Autodesk - the leading 3D modelling software-maker - is going into hardware with its own 3D printer.
Chief executive Carl Bass revealed the news ahead of an appearance at the MakerCon conference in California.
In addition to selling the machine, Autodesk will also allow other manufacturers to make their own versions of the printer or power their own models off its software at no cost.
Mr Bass likened the move to the way Google had driven adoption of Android.
One analyst said the effort should encourage adoption of the technology.
"The printer is a bona fide attempt to prove the interoperability and open source nature of Autodesk's platform," said Pete Basiliere, research director at the Gartner tech agency.
"And by sharing its design we could see a second wave of small start-ups creating stereolithography machines just as the makers did when the early material extrusion patents expired."
Stereolithography 3D printers create objects by using a laser to harden liquid plastic.
The ultraviolet light traces a cross-section of the desired design over a thin exposed layer of plastic resin, turning it solid, before the unused material is disposed of. This process is repeated layer-by-layer until the object is complete.
This differs from the extrusion technique most commonly used by existing budget printers, which involves building an object by squeezing melted plastic out of a tiny nozzle.
The Stereolithographic process is more complicated to achieve, but can deliver smoother, more complex and more detailed objects.
Only about 56,500 3D-printers priced under $100,000 (£59,576) were sold last year, according to Gartner.
However, it predicts that number will grow to about 200,000 units next year and then continue to experience "explosive growth" with business purchases initially accounting for most of the demand.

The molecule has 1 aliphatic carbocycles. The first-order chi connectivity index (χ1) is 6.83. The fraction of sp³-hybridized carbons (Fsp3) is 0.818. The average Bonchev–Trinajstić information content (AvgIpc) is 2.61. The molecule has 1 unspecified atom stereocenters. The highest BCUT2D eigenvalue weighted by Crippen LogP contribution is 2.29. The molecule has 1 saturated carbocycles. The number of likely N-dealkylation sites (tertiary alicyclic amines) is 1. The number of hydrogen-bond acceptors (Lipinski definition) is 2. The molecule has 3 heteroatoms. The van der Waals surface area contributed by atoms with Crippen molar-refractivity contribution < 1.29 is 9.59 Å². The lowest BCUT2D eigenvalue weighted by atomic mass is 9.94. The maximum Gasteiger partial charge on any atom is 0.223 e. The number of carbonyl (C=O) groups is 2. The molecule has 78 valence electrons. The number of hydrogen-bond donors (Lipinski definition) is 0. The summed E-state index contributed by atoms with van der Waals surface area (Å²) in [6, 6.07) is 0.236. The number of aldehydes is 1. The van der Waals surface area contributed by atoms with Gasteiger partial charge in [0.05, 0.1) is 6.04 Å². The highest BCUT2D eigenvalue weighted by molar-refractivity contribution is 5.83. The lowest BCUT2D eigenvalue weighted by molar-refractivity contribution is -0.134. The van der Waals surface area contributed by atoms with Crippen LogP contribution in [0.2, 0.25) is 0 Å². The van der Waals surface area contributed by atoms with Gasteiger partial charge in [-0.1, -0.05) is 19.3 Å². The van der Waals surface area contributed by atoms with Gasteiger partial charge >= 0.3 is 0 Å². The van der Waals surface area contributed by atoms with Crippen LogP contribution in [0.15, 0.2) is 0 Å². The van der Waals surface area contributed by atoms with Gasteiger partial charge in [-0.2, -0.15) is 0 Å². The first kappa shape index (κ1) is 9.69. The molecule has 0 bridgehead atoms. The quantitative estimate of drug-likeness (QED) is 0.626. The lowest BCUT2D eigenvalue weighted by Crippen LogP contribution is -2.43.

Mr Bass compares the new printer to Google's first Nexus smartphone, a product meant to inspire other manufacturers to install Android on their handsets rather than become a bestseller itself.
In Autodesk's case the idea is to drive the adoption of its new Spark software, a product it likens to being an "operating system for 3D-printing".
Mr Bass told the BBC that he hoped others would take advantage of this to improve the 3D tech.
"One of the limitations right now is on the material sciences side - the kind of chemistry," he said.
"We're making a printer that, rather than just being able to load in proprietary materials, you can load in any material you want. You can formulate your own polymers and experiment with those.
"That's an important next step because we think material science is a breakthrough that has to happen to make [the industry] go from low-volume 3D-printed stuff to where it really starts changing manufacturing."
He added that although he was giving away both Spark and the printer's design, Autodesk should still profit because the move would drive demand for the firm's other products
"If 3D printing succeeds we succeed, because the only way you can print is if you have a 3D model, and our customers are the largest makers of 3D models in the world," he said.
"My feeling is that 3D printing has been over-hyped for home use but under-appreciated for its industrial possibilities.
"I think we're really at the beginning of a new way of making stuff and we're just trying to kickstart it."
Autodesk has yet to announce the price and launch date for its printer.